***** To join INSNA, visit http://www.insna.org *****
I've been wondering about this too.
S.D. Clark Professor FRSC NetLab Director
Faculty of Information (iSchool) 611 Bissell Building
140 St. George St. University of Toronto Toronto Canada M5S 3G6
http://www.chass.utoronto.ca/~wellman twitter: @barrywellman
NETWORKED:The New Social Operating System. Lee Rainie & Barry Wellman
MIT Press http://amzn.to/zXZg39 Print $22 Kindle $16
On Wed, 19 Jun 2013, Andrew J. Enterline wrote:
> Date: Wed, 19 Jun 2013 15:03:16 -0500
> From: Andrew J. Enterline <[log in to unmask]>
> To: Barry Wellman <[log in to unmask]>
> Cc: [log in to unmask]
> Subject: Re: [SOCNET] puzzling omissions
> i am a political scientist and merely a consumer of the SOCNET discussions,
> which i enjoy and learn from. over the past week, i was struck by lack of
> response to barry wellman's post regarding the absence of a discussion about
> the recent revelations concerning the NSA ("puzzling omissions," 6/14).
> indeed, this dearth was thrown into even greater relief by the impressive
> buzz regarding attribution for achievements in network analysis and the
> veracity of information on wikipedia.
> while most of us are rarely trained in the normative and ethical implications
> of our pursuit of normal science, it seems to me that pondering the social,
> political, and economic ethical implications of the science we do is an
> important exercise, even if it is difficult and often inconclusive. political
> science certainly has a long history (even preceding its modern incarnation)
> rife with examples of theories not used for "good", or well-intentioned
> efforts to implement theories for the good that go awry. the post-WWII qualms
> of hard scientists wrestling with the implications of their creations is also
> notable, and helped motivate the field of peace science. yet, even peace
> science is cut through with a normative tension: if one is a peace scientist,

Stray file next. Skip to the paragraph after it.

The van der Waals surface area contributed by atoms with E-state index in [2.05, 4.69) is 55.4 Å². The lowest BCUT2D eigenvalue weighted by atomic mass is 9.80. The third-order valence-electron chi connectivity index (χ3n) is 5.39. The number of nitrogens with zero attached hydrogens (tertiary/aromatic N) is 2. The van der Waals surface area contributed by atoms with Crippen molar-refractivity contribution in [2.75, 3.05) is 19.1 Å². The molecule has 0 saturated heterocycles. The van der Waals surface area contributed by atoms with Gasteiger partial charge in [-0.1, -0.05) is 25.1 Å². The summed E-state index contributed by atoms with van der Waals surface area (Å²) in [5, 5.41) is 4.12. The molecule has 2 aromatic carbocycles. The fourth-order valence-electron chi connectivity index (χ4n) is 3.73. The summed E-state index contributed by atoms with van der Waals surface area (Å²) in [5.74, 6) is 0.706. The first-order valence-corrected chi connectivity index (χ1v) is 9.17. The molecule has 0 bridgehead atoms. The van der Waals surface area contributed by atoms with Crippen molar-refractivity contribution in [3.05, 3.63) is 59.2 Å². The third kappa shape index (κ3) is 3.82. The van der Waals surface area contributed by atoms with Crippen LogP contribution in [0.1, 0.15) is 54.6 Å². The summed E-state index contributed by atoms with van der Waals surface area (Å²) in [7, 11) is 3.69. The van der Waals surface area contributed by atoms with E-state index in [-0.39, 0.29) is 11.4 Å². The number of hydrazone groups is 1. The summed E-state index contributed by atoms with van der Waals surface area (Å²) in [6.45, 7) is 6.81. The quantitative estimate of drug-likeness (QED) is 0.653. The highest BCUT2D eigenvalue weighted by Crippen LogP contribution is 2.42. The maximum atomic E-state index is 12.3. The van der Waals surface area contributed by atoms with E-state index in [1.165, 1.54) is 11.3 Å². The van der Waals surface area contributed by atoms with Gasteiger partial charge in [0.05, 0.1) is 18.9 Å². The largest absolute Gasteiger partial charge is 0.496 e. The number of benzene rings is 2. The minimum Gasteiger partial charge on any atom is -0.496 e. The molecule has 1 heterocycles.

> can one do research demonstrating how to win wars that may in turn be used by
> i simply wonder what scientists of social networks think about these
> normative issues in their general form, rather than as an indictment of a
> specific government policy, the NSA, and so forth. perhaps it is simply
> better to address the negative implications of network analysis in fora other
> than science (e.g., politics), to forge ahead confident that when the chips
> fall where they may, good outcomes will exceed the bad?
> On 6/14/2013 8:09 AM, Barry Wellman wrote:
>> ***** To join INSNA, visit http://www.insna.org *****
>> I am flabbergasted that there has been no discussion on this list -- or
>> even announcement -- of the NSA's use of social network analysis to do
>> massive surveillance of American and unAmerican populations.
>> Nor any talk of the Turkish situation -- seems to fit Chuck Tilly's
>> network-basis analyses of collective political behaviour.
>> Barry Wellman
>> S.D. Clark Professor FRSC NetLab Director
>> Faculty of Information (iSchool) 611 Bissell Building
>> 140 St. George St. University of Toronto Toronto Canada M5S 3G6
>> http://www.chass.utoronto.ca/~wellman twitter: @barrywellman
>> NETWORKED:The New Social Operating System. Lee Rainie & Barry Wellman
>> MIT Press http://amzn.to/zXZg39 Print $22 Kindle $16
>> Old/NewCyberTimes http://bit.ly/c8N9V8
>> SOCNET is a service of INSNA, the professional association for social
>> network researchers (http://www.insna.org). To unsubscribe, send
>> an email message to [log in to unmask] containing the line
>> UNSUBSCRIBE SOCNET in the body of the message.
SOCNET is a service of INSNA, the professional association for social
network researchers (http://www.insna.org). To unsubscribe, send
an email message to [log in to unmask] containing the line
UNSUBSCRIBE SOCNET in the body of the message.